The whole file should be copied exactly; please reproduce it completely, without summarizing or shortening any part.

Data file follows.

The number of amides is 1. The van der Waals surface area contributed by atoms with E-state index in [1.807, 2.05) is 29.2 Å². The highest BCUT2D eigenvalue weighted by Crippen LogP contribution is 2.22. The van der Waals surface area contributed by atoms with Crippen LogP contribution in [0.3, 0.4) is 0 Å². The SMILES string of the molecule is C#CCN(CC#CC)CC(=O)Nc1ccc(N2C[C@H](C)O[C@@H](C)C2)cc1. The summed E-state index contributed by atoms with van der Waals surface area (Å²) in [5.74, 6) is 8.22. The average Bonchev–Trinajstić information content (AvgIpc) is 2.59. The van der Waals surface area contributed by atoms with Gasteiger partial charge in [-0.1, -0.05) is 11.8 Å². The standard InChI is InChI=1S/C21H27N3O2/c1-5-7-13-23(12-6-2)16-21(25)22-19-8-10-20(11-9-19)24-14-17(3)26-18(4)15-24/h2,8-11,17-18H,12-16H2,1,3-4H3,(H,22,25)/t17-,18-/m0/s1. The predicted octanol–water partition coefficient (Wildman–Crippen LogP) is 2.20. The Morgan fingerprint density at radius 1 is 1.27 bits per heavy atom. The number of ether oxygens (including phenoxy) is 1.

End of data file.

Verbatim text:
The number of amides is 1. The van der Waals surface area contributed by atoms with E-state index in [1.807, 2.05) is 29.2 Å². The highest BCUT2D eigenvalue weighted by Crippen LogP contribution is 2.22. The van der Waals surface area contributed by atoms with Crippen LogP contribution in [0.3, 0.4) is 0 Å². The SMILES string of the molecule is C#CCN(CC#CC)CC(=O)Nc1ccc(N2C[C@H](C)O[C@@H](C)C2)cc1. The summed E-state index contributed by atoms with van der Waals surface area (Å²) in [5.74, 6) is 8.22. The average Bonchev–Trinajstić information content (AvgIpc) is 2.59. The van der Waals surface area contributed by atoms with Gasteiger partial charge in [-0.1, -0.05) is 11.8 Å². The standard InChI is InChI=1S/C21H27N3O2/c1-5-7-13-23(12-6-2)16-21(25)22-19-8-10-20(11-9-19)24-14-17(3)26-18(4)15-24/h2,8-11,17-18H,12-16H2,1,3-4H3,(H,22,25)/t17-,18-/m0/s1. The predicted octanol–water partition coefficient (Wildman–Crippen LogP) is 2.20. The Morgan fingerprint density at radius 1 is 1.27 bits per heavy atom. The number of ether oxygens (including phenoxy) is 1.